by Ramin Mazaheri for the Saker blog

What a difference five years makes?

I wish I could report differently, but the long awaited French presidential debate was a total dud. Just like the whole election campaign was. And now, just like both candidates, too.

I wasn’t sure if I was watching Marine Le Pen or Sarkozyist candidate Valerie Pecresse, that’s how mainstream Le Pen appeared.

It was a total 180 from the 2017 debate, which was full of fireworks and a knock-down, drag-out brawl between a Rothschild banker and perhaps the continent’s best known far-right figurehead. It was over serious issues too: a Frexit vote, repudiating banker debt, possibly leaving the euro, austerity, etc.

Back then, my debate reaction column was how Le Pen clowns at debate instead of taking anti-austerity seriously. There wasn’t a quip she left unsaid, a false claim made by Macron which she let slide and a personal attack which hadn’t already been bandied about French cafes for months. She lacked moral seriousness, though – she was playing to the gallery and merely content to play the role of the joker. It was a major let down, because who else did we have in France who was going to end the Era of Austerity?

As a result she lost 2 to 1, and she expressed regret over her performance. Which is what it was – a performance – but politics is not art but morality.

In 2022 the only way I can explain what happened is this: For the past five years Le Pen has been a parliamentarian in France’s National Assembly. Prior to 2017 she was mainly hobnobbing only with far-right extremists, left-wing pariahs and various castaways who reject the mainstream’s nonsense. This is the only explanation I can give for what a radically different person she appeared to be.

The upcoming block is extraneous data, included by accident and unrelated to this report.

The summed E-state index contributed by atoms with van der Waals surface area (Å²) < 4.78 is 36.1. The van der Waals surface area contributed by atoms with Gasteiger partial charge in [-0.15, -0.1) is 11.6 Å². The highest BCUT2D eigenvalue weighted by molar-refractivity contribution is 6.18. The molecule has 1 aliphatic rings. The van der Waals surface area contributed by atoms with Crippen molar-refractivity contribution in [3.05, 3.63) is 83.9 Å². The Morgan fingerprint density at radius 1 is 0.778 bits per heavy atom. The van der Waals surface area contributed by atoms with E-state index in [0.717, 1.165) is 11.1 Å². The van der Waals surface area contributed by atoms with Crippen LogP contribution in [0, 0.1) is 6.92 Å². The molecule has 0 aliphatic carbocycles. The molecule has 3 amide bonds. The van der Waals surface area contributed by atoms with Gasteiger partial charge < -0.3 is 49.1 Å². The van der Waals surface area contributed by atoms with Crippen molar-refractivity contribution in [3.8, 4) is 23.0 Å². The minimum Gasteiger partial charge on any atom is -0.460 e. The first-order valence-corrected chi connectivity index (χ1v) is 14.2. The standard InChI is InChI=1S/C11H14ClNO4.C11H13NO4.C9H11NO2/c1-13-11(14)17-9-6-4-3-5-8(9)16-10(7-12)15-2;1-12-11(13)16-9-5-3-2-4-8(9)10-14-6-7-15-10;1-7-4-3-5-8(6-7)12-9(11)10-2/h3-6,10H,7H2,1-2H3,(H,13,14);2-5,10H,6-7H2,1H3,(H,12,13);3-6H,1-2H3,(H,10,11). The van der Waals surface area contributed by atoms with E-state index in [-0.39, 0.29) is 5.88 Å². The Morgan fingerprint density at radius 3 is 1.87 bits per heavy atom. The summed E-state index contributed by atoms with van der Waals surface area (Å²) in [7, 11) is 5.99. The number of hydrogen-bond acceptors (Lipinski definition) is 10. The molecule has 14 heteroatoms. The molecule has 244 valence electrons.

She was Mutti – Germany’s mother, Angela Merkel – and not Marine. Macron was on the attack the whole night – hunched over, head in his hands, interrupting as a clinch every time Le Pen was scoring points – and Le Pen looked downright nice the entire time. She never took the bait, and she never really seemed like herself. Even on her bread and butter issue of security – on which she’s as bad as Macron – she looked like she had to fabricate some passion, finally.

Maybe the plan was for her to appear poised and presidential, to win over the centrist voter? What I saw was something similar to 2017: this is not someone who really “wants it”.

I wrote in 2017 and it still holds up – so even though it sounds strange you’ll just have to admit that the 2022 debate proves I was right. Heck, I even made it the lede sentence back then:

Unlike most Western countries, French politicians do not really do personal attacks. That sounds surprising, but they don’t even criticize each other’s programs with virulence.

The big surprise the day after the debate is how Le Pen did not attack Macron’s record, now that he actually has one and not just a program. It was really mind-boggling. It’s the advantage of every challenger and the disadvantage of every incumbent – a record.

I’ve extensively documented Macron’s record in columns, and I’m also doing so in my (currently being published in serial format) book, France’s Yellow Vests: Western Repression of the West’s Best Values, so I can say with confidence: Macron has an awful record.

I’m not going to waste time: All I can say is that Macron has proven himself totally unfit to hold public office if only via his weekly repression of the Yellow Vests. There’s much more than that, of course: corrupt ministers, inequality, authoritarianism as a way to pass laws, total rejection of transparency, etc. I’d give anyone else a chance to govern before he got second chance because you just can’t do what he did and get re-elected as a public servant.

My point is: Le Pen could have talked for the entire 2 hour and 50 minute debate just about the things which Macron has done which most voters don’t like. She didn’t.